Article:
Rachel Lyman Field

b. 19 Sep 1894
d. 15 Mar 1942

Background

Rachel Field, born in New York City and educated at Radcliffe, was a well-known author of popular children's and adult books in the 1930s.  Among others, she wrote God's Pocket, in which Captain Samuel Hadlock, Jr., of Great Cranberry Island, plays a leading role.

Field summered on Sutton Island in the 1920s and 1930s, first in her mother's cottage, "Bunchberry Bungalow", and later in her own house, "The Playhouse," which she bought with royalties from her plays.

She wrote the poems Cranberry Road and If Once You Have Slept on an Island about her enjoyable stays in the Cranberry Isles.

Exactly which island the poems refer to, however, is open to some controversy.  Long-time Islesford residents seem to think If Once You Have Slept on an Island was written about their island.  On the other hand, some Great Cranberry islanders claim that Rachel was staying in the Charles Spurling house there when it was written.  And, of course, Sutton Island, where she eventually owned her own home, could be the island intended.

Courtesy of Victoria Applegate, we have scans of a personal letter she wrote from Sutton Island, Maine, 14 Sept. 1935.

We have a personal letter she wrote to Helen Richardson Corkum, 22 January 1939.

Field died at 47, after a surgical operation.

List of Rachel Field books, articles, movies, etc
Rachel Field and Her Contribution to Children’s Literature by Margaret Lane

click to enlarge

Rachel with her husband, Arthur Siegfried Pederson in Maine, 1935

courtesy of Betty Hartley



courtesy of Georgie Ware



courtesy of Georgie Ware


courtesy of Georgie Ware


Obituaries

Noted Novelist, Rachel Field, Dies
Los Angeles, March 15 [1942]--(UP)-- Rachel Field, 48, widely known novelist and poetess, died at Good Samaritan Hospital today from pneumonia which followed a major operation.  She wrote the one-time best-seller, All This And Heaven Too.

She first gained fame with her books for children for which she was awarded the John Newberry [sic] medal in 1929.  These she followed with more ambitious novels and books of verse which were topped by All This And Heaven Too, published four years ago.

In private life she was the wife of Literary Agent Arthur Pederson and is survived by her husband, a daughter, Hannah, aged two and a half years; and her mother, Mrs. M. D. Field of Farmington, Conn.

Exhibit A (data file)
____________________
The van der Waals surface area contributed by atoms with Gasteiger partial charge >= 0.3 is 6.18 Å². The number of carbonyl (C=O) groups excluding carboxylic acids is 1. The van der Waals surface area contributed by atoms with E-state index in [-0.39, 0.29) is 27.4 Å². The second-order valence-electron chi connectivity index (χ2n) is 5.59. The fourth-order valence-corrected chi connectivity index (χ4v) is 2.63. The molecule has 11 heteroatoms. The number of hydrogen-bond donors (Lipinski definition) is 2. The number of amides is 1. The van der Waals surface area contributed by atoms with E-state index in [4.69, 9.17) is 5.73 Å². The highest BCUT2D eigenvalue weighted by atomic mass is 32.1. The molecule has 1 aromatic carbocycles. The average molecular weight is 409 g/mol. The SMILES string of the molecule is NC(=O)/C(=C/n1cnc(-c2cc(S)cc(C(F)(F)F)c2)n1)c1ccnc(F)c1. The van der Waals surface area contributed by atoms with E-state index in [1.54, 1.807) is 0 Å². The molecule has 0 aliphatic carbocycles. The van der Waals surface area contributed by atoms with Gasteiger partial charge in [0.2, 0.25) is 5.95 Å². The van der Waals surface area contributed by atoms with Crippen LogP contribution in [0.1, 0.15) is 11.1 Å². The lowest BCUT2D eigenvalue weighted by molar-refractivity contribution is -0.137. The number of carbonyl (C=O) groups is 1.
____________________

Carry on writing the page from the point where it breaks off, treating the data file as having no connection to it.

Miss Field's latest effort, the novel And Now Tomorrow is running serially in a monthly periodical and is scheduled to be published in book form this Summer.

Funeral services will be held at Beverly Hills where she maintained a temporary residence.  Burial will be at Stockbridge, Mass.



courtesy of Georgie Ware


Rachel Field, Novelist, Dies
Pneumonia Fatal After Operation

BEVERLY HILLS, Calif., March 15 [1942] (AP)--Rachel Field, 47, author of "All This and Heaven Too" and other novels and plays, died today of pneumonia contracted after an operation.

In 1929, before her novel writing period, Miss Field was awarded the John Newberry [sic] medal for the most distinguished contribution to literature for children.  She was born in New York City and had lived here for the past four years.

Miss Field was the wife of Arthur S. Pederson, with whom she collaborated in 1937 on "To See Ourselves."  They married in 1935.

Her last novel is "And Now Tomorrow," to be published in June.  It is now running serially in a magazine.

Survivors besides her husband are a daughter, Hannah, and her mother, Mrs. M. D. Field of Farmington, Ct.

The funeral will be at Stockbridge, Mass., where the family's summer home is situated.  Time of the services has not been set.

Several of Miss Field's books for young people had a coast of Maine setting -- "Hitty" which won the John Newberry medal in 1930, and "Calico Bush."  An adult book which owes its origin to Maine was "God's Pocket," the story of Captain Samuel Hadlock, Jr., of Cranberry Isles, Me., a fisherman and whaler who toured the capitals of Europe with two Esquimos and a collection of Esquimo weapons and relics.

Her novel, "Time Out of Mind," also was a story of Maine people, Maine shipyards and Maine characters.

Miss Field's novel "All This, and Heaven Too," was the story of a French woman who became the pivot about which a famous crime revolved, and who, after her exoneration, came to America, married, and became the center of a cultivated circle in Gramercy Park, New York.

courtesy of Georgie Ware

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